Overlapping Data Transfers with Kernel Computation

Applications like database analytics have much larger data set than the available memory on the acceleration device. They require the complete data to be transferred and processed in blocks. Techniques that overlap the data transfers with the computation are critical to achieve high performance for these applications.

Below is the vector add kernel from the OpenCL™ Overlap Data Transfers with Kernel Computation Example in the host category from Xilinx On-boarding Example GitHub.

kernel __attribute__((reqd_work_group_size(1, 1, 1)))
void vadd(global int* c,
          global const int* a,
          global const int* b,
          const int offset,
          const int elements) 
    int end = offset + elements;
    vadd_loop: for (int x=offset; x<end; ++x) {
        c[x] = a[x] + b[x];
There are four tasks to perform in the host application for this example: write buffer a (Wa), write buffer b (Wb), execute vadd kernel, and read buffer c (Rc). The asynchronous nature of OpenCL data transfer and kernel execution APIs allows overlap of data transfers and kernel execution as illustrated in the figure below. In this example, double buffering is used for all buffers so that the compute unit can process one set of buffers while the host can operate on the other set of buffers. The OpenCL event object provides an easy way to set up complex operation dependencies and synchronize host threads and device operations. The arrows in the figure below show how event triggering can be set up to achieve optimal performance.

Figure: Event Triggering Set Up

The host code snippet below enqueues the four tasks in a loop. It also sets up event synchronization between different tasks to ensure that data dependencies are met for each task. The double buffering is set up by passing different memory objects values to clEnqueueMigrateMemObjects API. The event synchronization is achieved by having each API to wait for other event as well as trigger its own event when the API completes.

  for (size_t iteration_idx = 0; iteration_idx < num_iterations; iteration_idx++) {
    int flag = iteration_idx % 2;

    if (iteration_idx >= 2) {
        clWaitForEvents(1, &map_events[flag]);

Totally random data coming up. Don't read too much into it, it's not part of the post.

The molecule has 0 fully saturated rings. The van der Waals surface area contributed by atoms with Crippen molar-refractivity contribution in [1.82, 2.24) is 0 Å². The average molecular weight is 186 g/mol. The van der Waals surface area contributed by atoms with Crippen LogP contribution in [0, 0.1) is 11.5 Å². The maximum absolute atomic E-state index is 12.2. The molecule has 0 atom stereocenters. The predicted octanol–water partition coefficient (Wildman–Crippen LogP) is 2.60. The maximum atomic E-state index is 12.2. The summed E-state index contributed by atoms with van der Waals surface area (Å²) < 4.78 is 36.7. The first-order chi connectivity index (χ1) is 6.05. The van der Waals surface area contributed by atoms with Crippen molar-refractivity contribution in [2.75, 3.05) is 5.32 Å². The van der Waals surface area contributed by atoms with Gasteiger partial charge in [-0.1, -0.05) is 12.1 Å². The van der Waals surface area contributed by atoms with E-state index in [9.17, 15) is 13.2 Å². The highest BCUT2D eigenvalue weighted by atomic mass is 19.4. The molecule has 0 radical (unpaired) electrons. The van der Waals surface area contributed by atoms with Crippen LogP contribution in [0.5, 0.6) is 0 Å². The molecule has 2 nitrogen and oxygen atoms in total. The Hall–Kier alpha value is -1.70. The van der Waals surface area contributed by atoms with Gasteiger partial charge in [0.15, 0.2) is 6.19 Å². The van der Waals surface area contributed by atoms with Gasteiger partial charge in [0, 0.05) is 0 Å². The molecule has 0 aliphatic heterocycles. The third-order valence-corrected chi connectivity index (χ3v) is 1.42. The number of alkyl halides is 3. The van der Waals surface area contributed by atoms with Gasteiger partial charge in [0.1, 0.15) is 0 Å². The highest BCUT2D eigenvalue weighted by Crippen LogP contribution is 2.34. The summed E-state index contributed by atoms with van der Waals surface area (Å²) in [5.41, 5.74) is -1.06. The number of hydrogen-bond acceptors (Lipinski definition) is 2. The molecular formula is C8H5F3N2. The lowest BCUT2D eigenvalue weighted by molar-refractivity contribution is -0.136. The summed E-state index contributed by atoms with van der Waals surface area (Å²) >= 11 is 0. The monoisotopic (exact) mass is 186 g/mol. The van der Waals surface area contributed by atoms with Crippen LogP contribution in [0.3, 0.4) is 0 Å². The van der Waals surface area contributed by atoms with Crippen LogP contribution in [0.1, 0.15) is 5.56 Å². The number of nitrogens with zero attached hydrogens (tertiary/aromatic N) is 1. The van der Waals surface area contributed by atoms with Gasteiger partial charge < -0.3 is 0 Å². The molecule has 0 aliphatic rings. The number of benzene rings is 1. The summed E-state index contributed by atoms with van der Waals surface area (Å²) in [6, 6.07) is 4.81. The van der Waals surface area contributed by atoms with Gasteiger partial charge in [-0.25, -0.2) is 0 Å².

buffer_a[flag] = clCreateBuffer(world.context,  
           bytes_per_iteration, &A[iteration_idx * elements_per_iteration], NULL);
    buffer_b[flag] = clCreateBuffer(world.context,  
           bytes_per_iteration, &B[iteration_idx * elements_per_iteration], NULL);
    buffer_c[flag] = clCreateBuffer(world.context,  
           bytes_per_iteration, &device_result[iteration_idx * elements_per_iteration], NULL);
    array<cl_event, 2> write_events;
    printf("Enqueueing Migrate Mem Object (Host to Device) calls\n");
    // These calls are asynchronous with respect to the main thread because we
    // are passing the CL_FALSE as the third parameter. Because we are passing
    // the events from the previous kernel call into the wait list, it will wait
    // for the previous operations to complete before continuing
        world.command_queue, 1, &buffer_a[iteration_idx % 2],
        0 /* flags, 0 means from host */,
        0, NULL, 
    set_callback(write_events[0], "ooo_queue");

        world.command_queue, 1, &buffer_b[iteration_idx % 2],
        0 /* flags, 0 means from host */,
        0, NULL, 
    set_callback(write_events[1], "ooo_queue");

    xcl_set_kernel_arg(kernel, 0, sizeof(cl_mem), &buffer_c[iteration_idx % 2]);
    xcl_set_kernel_arg(kernel, 1, sizeof(cl_mem), &buffer_a[iteration_idx % 2]);
    xcl_set_kernel_arg(kernel, 2, sizeof(cl_mem), &buffer_b[iteration_idx % 2]);
    xcl_set_kernel_arg(kernel, 3, sizeof(int), &elements_per_iteration);

    printf("Enqueueing NDRange kernel.\n");
    // This event needs to wait for the write buffer operations to complete
    // before executing. We are sending the write_events into its wait list to
    // ensure that the order of operations is correct.
    OCL_CHECK(clEnqueueNDRangeKernel(world.command_queue, kernel, 1, nullptr,
                                     &global, &local, 2 , write_events.data(),
    set_callback(kernel_events[flag], "ooo_queue");

    printf("Enqueueing Migrate Mem Object (Device to Host) calls\n");
    // This operation only needs to wait for the kernel call. This call will
    // potentially overlap the next kernel call as well as the next read
    // operations
    OCL_CHECK( clEnqueueMigrateMemObjects(world.command_queue, 1, &buffer_c[iteration_idx % 2], 
                CL_MIGRATE_MEM_OBJECT_HOST, 1, &kernel_events[flag], &read_events[flag]));

    set_callback(read_events[flag], "ooo_queue");
    clEnqueueMapBuffer(world.command_queue, buffer_c[flag], CL_FALSE, CL_MAP_READ, 0, 
            bytes_per_iteration, 1, &read_events[flag], &map_events[flag], 0);
    set_callback(map_events[flag], "ooo_queue");

The Application Timeline view below clearly shows that the data transfer time is completely hidden, while the compute unit vadd_1 is running constantly.

Figure: Data Transfer Time Hidden in Application Timeline View